Parish leaders seeking guidance for the National Eucharistic Revival’s upcoming parish year now have a 24-page resource to assist their discernment. The “Leader’s Playbook,” released May 1, helps parishes answer the question “what are we being asked to do?” through four “invitations” for the Year of Parish Revival, which begins on the solemnity of Corpus Christi June 11.
“The parish year of the revival is the most important one” in the three-year National Eucharistic Revival, said Tim Glemkowski, executive director for the National Eucharistic Congress, a nonprofit organization tasked with organizing the 10th National Eucharistic Congress in 2024 and supporting the U.S. Catholic bishops’ vision for the National Eucharistic Revival. The Year of Parish Revival aims “to create Eucharistic communities, communities that are full of life because they’ve received life from the source of life,” he said.
The Year of Parish Revival “Leader’s Playbook” was created primarily for pastors and parish leaders. Based on the revival’s four “pillars,” the playbook’s “four invitations” for the parish year are reinvigorating worship, personal encounter, robust faith formation and missionary sending.
The playbook suggests and recommends certain practices for each of the invitations, but it “is not a prescriptive guide, nor is it all-encompassing,” the playbook states, emphasizing the importance of each parish’s discernment.
It calls for “attentiveness to the ‘ars celebrandi'” or “art of celebrating” the Mass, which includes “prayerful understanding of the liturgical texts, feasts, and seasons throughout the year,” reverence and proper preparation for the Mass. It invites parishes to host monthly “encounter nights” where people can meet Jesus in Eucharistic adoration. It encourages pastors to preach a homily series on the Eucharist and to form small groups that focus on catechetical formation with Eucharistic encounter. And it asks Catholics to “invite one back” by bringing a fallen-away Catholic back to Mass, or by reaching out to a friend interested in learning about the faith.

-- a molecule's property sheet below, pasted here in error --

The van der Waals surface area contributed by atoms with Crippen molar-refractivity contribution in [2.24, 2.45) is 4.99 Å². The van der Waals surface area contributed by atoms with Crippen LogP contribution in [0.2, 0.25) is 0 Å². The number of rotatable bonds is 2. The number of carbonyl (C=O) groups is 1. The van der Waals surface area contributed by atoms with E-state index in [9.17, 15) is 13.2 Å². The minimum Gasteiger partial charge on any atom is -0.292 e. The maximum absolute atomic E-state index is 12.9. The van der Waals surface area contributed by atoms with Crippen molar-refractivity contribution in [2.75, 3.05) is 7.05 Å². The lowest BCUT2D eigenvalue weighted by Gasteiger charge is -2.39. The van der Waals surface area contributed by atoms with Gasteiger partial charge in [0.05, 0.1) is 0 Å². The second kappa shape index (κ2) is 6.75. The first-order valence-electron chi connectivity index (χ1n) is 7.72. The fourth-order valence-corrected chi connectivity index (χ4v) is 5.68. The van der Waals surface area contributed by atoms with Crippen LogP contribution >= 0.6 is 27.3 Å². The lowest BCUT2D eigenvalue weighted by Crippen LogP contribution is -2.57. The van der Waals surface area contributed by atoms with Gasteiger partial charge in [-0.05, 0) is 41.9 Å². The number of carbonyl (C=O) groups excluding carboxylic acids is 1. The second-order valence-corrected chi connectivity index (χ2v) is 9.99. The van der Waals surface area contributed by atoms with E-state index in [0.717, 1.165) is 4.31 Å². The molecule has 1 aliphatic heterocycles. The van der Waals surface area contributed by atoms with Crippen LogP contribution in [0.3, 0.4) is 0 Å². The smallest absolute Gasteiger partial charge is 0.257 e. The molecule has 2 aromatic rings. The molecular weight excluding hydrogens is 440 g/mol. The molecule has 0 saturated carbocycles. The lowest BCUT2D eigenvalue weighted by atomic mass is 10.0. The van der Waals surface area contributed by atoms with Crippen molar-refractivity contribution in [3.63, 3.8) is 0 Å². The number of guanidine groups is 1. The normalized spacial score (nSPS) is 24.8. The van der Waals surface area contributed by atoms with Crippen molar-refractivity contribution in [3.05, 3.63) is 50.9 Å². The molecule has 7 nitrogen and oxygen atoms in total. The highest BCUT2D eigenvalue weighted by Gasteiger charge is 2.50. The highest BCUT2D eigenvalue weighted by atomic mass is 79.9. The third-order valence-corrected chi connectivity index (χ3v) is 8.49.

“These are for your discernment as you respond to revival already present in your community and foster it, create conditions and openness for new revival, and establish a Eucharistic culture in your parish that sustains the fruits of revival,” the playbook states.
A similar playbook was developed in the fall of 2022 for the current Year of the Diocese, which ends June 11 with the opening of the Year of the Parish.
In a welcome letter introducing the Year of the Parish playbook, Bishop Andrew H. Cozzens of Crookston, Minnesota, described the revival as an invitation “to deepen our relationship with Jesus Christ, Our Lord, through the celebration of the Eucharist, so that we can be set on fire for the mission our Church needs so desperately.”
“Parishes can use this manual to strengthen their Eucharistic culture and share the gift of the Eucharist with all people, regardless of where they are on their faith journey,” said Bishop Cozzens, chairman of the U.S. Conference of Catholic Bishops’ Committee on Evangelization, and the chairman of the bishops’ advisory group for the revival.
The playbook is available at www.eucharisticrevival.org/lead.
The third year of the revival is the Year of Going Out on Mission. Next summer, between its second and third years, the revival is holding a National Eucharistic Congress July 17-21 in Indianapolis. The event will serve as a “hinge” connecting the revival’s emphasis on personal encounter and mission, Glemkowski said. Leading up to the congress will be a two-month-long National Eucharistic Pilgrimage, with pilgrims traveling with the Eucharist along four U.S. routes to Indianapolis.
For some Catholics, the Year of Parish Revival is an opportunity to deepen their relationship with Jesus, and for others, it is an invitation to begin that personal relationship with their savior, Glemkowski said.
God the Father sent his son “to reconcile all things to himself,” he said. “That’s why there is church — so that every person in every time and in every place could receive life, and life to the full. That’s mediated through the Eucharist. This isn’t just one thing among many in our faith. … This is the source and summit.”